“Round about this great city of Cambaluc there are some 200 other cities at various distances, from which traders come to sell their goods and buy others for their lords; and all find means to make their sales and purchases, so that the traffic of the city is passing great..”
Marco Polo on Hangzhou
Marco Polo described Hangzhou, capital of the Southern Song, as "the greatest city which may be found in this world." Situated at the southern end of the Grand Canal about 175 kilometers from present-day Shanghai, Hangzhou was a natural center for trade. Marco Polo reported that it had a population of 1.5 million people, 15 times more than his native Venice” and had ten marketplaces, each half a mile long, where 40,000 to 50,000 people would go to shop on any given day, and 10,000 bridges (a later traveler could only find 347). There were also numerous restaurants, a "great quantity of rich palaces" and bathhouses with hot or cold water baths, where "a hundred men or a hundred women can well bathe". [Source: National Geographic, Asia for Educators, Columbia University, Consultants Patricia Ebrey and Conrad Schirokauer afe.easia.columbia.edu/song ]
According to Marco Polo: “When you have left the city of Changan and have travelled for three days through a splendid country, passing a number of towns and villages, you arrive at the most noble city of Kinsay [Hangzhou], a name which is as much as to say in our tongue “The City of Heaven,” as I told you before. [Source: Marco Polo and Rustichello of Pisa, “Book Second, Part III, Chapter LXXVI: Description of the Great City of Kinsay, Which Is the Capital of the Whole Country of Manzi” and “Book Second, Part III, Chapter LXXVII: Further Particulars Concerning the Great City of Kinsay,” in The Book of Ser Marco Polo: The Venetian Concerning Kingdoms and Marvels of the East, translated and edited by Colonel Sir Henry Yule, Volume 2 (London: John Murray, 1903). This book is in the public domain and can be read online at Project Gutenberg. The excerpted text is from pages 179-180, 182, and 190-191 of this online text /]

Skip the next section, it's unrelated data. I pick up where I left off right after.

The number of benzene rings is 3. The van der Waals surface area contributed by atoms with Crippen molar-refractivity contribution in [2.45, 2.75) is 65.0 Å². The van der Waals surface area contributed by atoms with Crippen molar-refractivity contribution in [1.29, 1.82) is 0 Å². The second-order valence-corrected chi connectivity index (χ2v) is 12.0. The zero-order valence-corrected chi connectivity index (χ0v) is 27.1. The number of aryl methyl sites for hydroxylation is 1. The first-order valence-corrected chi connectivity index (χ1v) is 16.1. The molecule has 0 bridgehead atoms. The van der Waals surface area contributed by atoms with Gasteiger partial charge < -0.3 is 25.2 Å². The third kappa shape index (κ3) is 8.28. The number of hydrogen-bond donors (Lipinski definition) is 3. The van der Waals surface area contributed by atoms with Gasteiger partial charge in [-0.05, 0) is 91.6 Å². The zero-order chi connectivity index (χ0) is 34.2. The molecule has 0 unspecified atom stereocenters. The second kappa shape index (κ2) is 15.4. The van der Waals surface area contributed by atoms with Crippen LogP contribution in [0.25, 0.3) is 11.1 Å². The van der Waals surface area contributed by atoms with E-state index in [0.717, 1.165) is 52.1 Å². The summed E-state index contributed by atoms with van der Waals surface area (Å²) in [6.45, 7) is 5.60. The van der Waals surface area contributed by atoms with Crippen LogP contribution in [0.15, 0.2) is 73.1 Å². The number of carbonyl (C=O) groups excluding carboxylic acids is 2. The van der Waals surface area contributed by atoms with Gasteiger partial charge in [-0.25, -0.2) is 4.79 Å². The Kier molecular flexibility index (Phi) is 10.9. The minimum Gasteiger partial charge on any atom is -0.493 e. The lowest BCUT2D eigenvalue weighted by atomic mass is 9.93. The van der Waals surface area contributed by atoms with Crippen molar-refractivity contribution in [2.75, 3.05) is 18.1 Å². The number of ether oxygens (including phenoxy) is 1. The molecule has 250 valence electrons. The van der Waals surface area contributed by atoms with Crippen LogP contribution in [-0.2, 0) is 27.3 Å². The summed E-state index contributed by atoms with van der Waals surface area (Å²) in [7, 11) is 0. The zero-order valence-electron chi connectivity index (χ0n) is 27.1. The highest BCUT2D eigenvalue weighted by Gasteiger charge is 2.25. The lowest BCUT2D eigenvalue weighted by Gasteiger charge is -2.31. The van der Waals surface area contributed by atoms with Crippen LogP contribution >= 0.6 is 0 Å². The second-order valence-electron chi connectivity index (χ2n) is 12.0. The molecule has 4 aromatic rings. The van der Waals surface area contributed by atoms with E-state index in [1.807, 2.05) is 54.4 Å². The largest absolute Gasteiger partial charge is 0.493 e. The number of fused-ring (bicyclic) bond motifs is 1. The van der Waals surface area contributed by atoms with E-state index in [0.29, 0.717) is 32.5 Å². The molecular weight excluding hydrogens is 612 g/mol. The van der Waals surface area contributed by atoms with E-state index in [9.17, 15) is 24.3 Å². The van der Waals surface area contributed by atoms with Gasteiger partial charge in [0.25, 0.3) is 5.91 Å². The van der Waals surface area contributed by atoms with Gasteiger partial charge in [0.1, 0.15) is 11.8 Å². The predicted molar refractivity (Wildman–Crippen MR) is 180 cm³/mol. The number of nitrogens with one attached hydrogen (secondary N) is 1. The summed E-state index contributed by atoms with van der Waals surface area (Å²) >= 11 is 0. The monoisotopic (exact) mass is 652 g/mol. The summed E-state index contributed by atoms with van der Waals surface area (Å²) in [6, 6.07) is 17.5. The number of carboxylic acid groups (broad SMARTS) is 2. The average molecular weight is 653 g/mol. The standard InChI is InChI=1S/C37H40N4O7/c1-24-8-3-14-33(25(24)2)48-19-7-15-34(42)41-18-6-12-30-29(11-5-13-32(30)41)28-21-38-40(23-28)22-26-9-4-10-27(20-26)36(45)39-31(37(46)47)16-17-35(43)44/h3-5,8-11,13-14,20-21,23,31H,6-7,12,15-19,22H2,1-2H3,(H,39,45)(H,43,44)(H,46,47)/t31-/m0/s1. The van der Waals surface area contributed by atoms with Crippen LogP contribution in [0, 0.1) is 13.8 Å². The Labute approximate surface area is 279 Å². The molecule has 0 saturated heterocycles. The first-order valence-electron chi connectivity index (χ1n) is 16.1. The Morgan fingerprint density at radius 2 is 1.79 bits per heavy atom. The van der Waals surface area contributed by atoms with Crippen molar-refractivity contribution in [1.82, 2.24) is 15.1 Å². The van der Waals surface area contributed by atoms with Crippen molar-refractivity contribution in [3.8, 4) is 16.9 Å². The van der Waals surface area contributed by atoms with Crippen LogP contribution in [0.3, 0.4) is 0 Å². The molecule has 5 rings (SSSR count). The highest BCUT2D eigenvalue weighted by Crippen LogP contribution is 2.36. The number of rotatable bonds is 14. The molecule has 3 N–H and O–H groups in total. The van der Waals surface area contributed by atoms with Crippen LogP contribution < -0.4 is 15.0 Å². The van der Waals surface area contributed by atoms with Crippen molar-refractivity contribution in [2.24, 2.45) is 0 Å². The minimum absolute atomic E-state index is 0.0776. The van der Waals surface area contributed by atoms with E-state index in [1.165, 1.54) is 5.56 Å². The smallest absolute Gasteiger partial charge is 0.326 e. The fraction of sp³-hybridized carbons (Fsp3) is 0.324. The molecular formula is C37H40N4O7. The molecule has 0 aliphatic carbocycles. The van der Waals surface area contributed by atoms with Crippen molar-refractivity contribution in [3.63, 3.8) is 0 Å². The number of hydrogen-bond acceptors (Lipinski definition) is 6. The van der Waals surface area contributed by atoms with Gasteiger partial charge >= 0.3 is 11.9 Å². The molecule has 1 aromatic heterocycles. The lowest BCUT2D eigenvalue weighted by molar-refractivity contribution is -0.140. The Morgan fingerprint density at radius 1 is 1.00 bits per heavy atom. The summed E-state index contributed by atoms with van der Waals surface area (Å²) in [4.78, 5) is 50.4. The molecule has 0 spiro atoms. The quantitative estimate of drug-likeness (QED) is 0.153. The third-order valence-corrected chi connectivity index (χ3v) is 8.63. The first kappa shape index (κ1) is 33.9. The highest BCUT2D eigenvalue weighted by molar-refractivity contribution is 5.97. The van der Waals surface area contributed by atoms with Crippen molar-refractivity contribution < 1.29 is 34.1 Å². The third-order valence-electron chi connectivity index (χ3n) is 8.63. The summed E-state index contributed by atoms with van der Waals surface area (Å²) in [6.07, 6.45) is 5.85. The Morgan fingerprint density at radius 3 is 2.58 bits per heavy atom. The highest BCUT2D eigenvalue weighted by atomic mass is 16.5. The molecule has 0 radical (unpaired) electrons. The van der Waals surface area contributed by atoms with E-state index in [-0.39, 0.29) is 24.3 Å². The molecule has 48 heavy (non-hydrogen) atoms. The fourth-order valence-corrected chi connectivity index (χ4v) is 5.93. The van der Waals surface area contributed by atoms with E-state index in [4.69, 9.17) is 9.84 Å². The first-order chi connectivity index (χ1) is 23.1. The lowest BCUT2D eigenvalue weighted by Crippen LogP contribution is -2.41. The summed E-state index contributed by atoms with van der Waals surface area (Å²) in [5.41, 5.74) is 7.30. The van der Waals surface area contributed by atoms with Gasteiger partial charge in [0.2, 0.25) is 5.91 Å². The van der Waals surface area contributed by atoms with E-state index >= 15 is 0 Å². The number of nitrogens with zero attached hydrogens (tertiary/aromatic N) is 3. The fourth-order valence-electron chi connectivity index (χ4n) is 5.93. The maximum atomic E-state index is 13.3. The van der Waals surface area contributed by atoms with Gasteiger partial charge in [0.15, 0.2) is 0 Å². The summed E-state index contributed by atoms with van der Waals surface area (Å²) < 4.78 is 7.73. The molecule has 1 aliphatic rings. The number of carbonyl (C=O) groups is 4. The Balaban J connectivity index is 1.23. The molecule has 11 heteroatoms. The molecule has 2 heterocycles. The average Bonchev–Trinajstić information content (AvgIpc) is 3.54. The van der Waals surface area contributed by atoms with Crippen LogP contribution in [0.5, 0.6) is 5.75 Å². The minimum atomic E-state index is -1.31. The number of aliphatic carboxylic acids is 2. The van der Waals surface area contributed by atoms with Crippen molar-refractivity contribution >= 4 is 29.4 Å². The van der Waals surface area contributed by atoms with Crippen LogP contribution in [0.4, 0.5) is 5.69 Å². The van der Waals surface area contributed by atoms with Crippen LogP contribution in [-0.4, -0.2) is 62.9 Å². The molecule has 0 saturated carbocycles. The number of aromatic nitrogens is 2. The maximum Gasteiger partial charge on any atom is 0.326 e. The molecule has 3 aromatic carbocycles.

“And since we have got thither I will enter into particulars about its magnificence; and these are well worth the telling, for the city is beyond dispute the finest and the noblest in the world.... First and foremost, then, [the city of Kinsay is] so great that it hath an hundred miles of compass. And there are in it twelve thousand bridges of stone, for the most part so lofty that a great fleet could pass beneath them. And let no man marvel that there are so many bridges, for you see the whole city stands as it were in the water and surrounded by water, so that a great many bridges are required to give free passage about it. /